Lausche would become very hawkish on the Vietnam War and his relations with labor would not get any better. That would lead ex-Ohio Congressman John Gilligan to challenge him in the 1968 primary. Lausche hardly took him seriously. Why should he have? After all, Gilligan had been bounced from the House after one term two years earlier. But In 1968, the nation was changing and when the votes were counted, Gilligan had beaten Lausche by over 100,000 votes (he would lose the general election).

Ohio Politics by Alexander Lammis and Maryanne Sharkey said Lausche’s explanation was that, “For 25 years, labor unions fought me. They flooded Ohio with money from the unions throughout the country. I wasn’t conscious of what was going on. I was late recognizing it and the turn against me occurred very late in the campaign. By then it was too late.”

Lausche said he’d vote for the GOP nominee for President, who would end up being Richard Nixon.

He died in April 1990. Appropriately, his bio by James Odenkirk was entitled, Frank Lausche: Ohio’s Great Political Maverick.

Young (1889-1984)
Young was the last Senator to have an 1880?s birthdate which, at 69 in 1958, was a factor many thought would hinder him in his challenge to John Bricker. Certainly the issue plagued him even more in 1964, at 75. Ex-Ohio Governor John Gilligan recalled, “There were lots of people counseling him against making those two races. But he went right out there and did his thing and won both races. He beat the two best names in Ohio.” Those names were Bricker and Taft. Bricker had been Governor of Ohio (and Lausche’s predecessor), but still had national fame from being Tom Dewey’s running mate in 1944.

At the beginning of 1958, he was as entrenched as entrenched could get. How did Young win? There was an anti-union initiative on the ballot that would allow employees to refuse to join. Ironically, Lausche supported the initiative, which was widely unpopular among Democrats. But it brought them to the polls. Even without the initiative, 1958 was shaping up to be a huge Democratic year, and Young would attack Bricker for being outside the mainstream. “My opponent is John W. Bricker, the darling of the reactionaries.” He attacked Bricker for his “phony campaign oratory” by opposing air strength and backing a cut to the Marines.

The Blade reported Young attacking Bricker for voting for “the special interest of the Pennsylvania Railroad, which he had represented as a lawyer.” Bricker also had seen his influence diminish by the one vote loss of the Bricker Amendment. In a year of many upsets, Young’s was perhaps the biggest. He sent Bricker packing 52-48%. Who ran his campaign? Howard Metzenbaum, who would tell the story of “a 69 year old man (coming to) me asking me to run his campaign. We were not real close but I thought John Bricker the antithesis of everything I believed in.” They spent just $45,000. And Lausche had given him nary support. As a result, Young refused to allow Lausche to stand next to him when taking his oath.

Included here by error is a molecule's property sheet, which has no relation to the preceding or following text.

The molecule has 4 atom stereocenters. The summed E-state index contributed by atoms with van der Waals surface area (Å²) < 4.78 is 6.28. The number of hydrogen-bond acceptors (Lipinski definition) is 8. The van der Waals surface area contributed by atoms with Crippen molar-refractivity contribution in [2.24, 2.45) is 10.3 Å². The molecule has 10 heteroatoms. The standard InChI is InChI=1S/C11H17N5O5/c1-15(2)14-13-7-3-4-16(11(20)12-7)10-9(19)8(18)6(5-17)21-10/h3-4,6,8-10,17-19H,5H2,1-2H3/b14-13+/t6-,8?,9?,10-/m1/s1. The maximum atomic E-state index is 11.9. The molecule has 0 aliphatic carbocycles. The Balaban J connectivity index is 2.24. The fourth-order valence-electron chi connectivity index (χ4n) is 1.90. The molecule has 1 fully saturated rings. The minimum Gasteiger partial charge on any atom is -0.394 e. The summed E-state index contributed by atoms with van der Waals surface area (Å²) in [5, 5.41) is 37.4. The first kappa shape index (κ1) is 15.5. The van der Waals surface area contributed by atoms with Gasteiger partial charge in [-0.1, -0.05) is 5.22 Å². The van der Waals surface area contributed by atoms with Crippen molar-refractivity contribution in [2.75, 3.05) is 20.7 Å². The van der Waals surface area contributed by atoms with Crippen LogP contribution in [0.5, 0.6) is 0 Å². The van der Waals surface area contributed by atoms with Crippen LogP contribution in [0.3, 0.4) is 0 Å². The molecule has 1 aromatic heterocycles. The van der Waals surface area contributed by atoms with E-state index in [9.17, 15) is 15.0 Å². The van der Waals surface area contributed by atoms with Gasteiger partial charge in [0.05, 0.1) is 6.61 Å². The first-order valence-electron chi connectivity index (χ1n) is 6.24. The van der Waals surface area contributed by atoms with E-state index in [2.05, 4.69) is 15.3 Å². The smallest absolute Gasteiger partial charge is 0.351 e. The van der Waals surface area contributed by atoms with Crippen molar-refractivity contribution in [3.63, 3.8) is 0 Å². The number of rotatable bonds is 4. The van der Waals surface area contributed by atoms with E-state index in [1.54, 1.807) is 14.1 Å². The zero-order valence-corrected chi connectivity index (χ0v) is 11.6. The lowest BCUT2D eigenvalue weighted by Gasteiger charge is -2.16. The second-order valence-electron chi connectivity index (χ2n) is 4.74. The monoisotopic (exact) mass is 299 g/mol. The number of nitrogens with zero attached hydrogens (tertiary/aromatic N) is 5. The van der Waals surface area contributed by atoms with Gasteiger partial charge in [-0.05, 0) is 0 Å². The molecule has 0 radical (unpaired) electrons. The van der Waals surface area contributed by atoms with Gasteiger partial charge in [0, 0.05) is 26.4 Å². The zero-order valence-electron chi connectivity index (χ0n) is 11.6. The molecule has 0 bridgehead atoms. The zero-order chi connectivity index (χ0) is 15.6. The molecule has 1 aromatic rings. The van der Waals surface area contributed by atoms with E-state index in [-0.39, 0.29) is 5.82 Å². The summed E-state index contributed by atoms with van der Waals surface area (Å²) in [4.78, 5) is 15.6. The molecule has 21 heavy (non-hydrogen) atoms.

John Bricker (1893-1986)

Young’s dearth of statewide wins prior to his Senate race was not for lack of trying. He had won his first elective office at 23, 46 years before he would become a Senator. That would be 1912, when he won a seat in the Ohio House. His first statewide run came in 1922, when he ran for Ohio Attorney General. He lost. Ditto to a 1930 primary for Governor. He would make two more runs for Attorney General again and one for Governor, and lose. In between, there were three separate stints in the U.S. House (one of which ended in defeat) and service as counsel to the Ohio Attorney General. And despite being well into his 50?s, Young would serve in World War II.

Young after his 1958 Senate election (Ebay)

By the time Young came up for a second term in 1964, it seemed unlikely he could repeat his luck. He would face Robert Taft Jr, a political golden boy whose name sake was his famous late father, “Mr. Republican,” and grandfather the former President. And early on, there was no guarantee that Young would make it to the primary. Bobby Kennedy was encouraging John Glenn to challenge Young in the primary, and he was prepared to do so until he sustained serious injuries in a bathtub accident. Glenn withdrew from the race.